Organization of Black Students explains purpose

By Reginald Greene and Blaine Lee

“The purpose of the Organization of Black Students (OBS) at the University of Chicago shall be to provide an organizational framework to address issues of concern to the Black community…The Organization of Black Students shall endeavor to build a better understanding of the Black experience that, through its members, programs, resources and functions, will permeate the University atmosphere. In this respect, OBS shall contribute to the pursuit of multicultural expression, understanding, and awareness.” – Mission Statement: Organization of Black Students at the University of Chicago

Established in 1968, OBS has been a progressive group of black students trying to create a better community for black students. Since then, black students have increased in number to four percent of the University’s population. Civil rights were enforced and instances of unashamed racial injustice started to dwindle in number. Black leaders came and went; black representatives entered Congress in numbers for the first time since Reconstruction. Indeed, the University and the world beyond this elite campus have changed for the apparent better in the 35 years since the creation of OBS. But now we, as a group and race, are confronted with a different reality. An institutional racism stares us in the eyes instead of the potential fire hoses our 35-year senior counterparts faced.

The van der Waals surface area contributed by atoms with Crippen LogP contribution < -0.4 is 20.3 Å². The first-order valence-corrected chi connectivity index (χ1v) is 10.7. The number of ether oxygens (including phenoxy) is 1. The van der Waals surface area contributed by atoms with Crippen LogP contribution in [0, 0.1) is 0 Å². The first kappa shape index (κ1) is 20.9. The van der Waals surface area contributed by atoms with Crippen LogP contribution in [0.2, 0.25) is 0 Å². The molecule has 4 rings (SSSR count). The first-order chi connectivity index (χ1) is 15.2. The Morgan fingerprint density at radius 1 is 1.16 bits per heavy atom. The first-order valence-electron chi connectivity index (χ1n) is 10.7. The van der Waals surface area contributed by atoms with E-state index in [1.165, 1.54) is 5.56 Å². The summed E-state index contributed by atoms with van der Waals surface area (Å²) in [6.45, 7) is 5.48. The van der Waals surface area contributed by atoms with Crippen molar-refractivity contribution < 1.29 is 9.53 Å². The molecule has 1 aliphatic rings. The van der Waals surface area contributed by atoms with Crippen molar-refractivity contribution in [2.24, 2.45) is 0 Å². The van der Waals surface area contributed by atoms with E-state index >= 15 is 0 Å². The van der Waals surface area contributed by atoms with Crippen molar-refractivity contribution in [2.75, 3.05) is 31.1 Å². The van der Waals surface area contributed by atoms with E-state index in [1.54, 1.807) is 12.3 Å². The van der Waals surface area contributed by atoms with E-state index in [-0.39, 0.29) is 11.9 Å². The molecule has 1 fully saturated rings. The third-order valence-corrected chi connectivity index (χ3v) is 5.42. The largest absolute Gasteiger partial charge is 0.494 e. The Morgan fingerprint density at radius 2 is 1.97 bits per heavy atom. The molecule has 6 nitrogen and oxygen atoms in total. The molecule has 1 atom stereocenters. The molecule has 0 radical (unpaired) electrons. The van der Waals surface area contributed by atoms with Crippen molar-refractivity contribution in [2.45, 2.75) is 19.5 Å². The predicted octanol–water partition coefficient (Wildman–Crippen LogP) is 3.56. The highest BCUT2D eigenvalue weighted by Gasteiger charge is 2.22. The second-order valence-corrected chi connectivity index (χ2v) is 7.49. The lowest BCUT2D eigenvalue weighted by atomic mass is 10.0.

The board of OBS felt it was time to speak to some of the issues that were presented in this newspaper on November 7 by one of your writers, Barney Keller. Assimilation in any form has never been and never will be OBS’s mission. In regard to the way in which the term was used, it seems as though many scholars could dispute the definition as shown in Keller’s article: “Is it not to try to assimilate blacks and other minorities into the university community as just students, and not as black students? Too often, the racism of a few lives on and expands because young black students refuse to pursue that assimilation, to be treated the same.”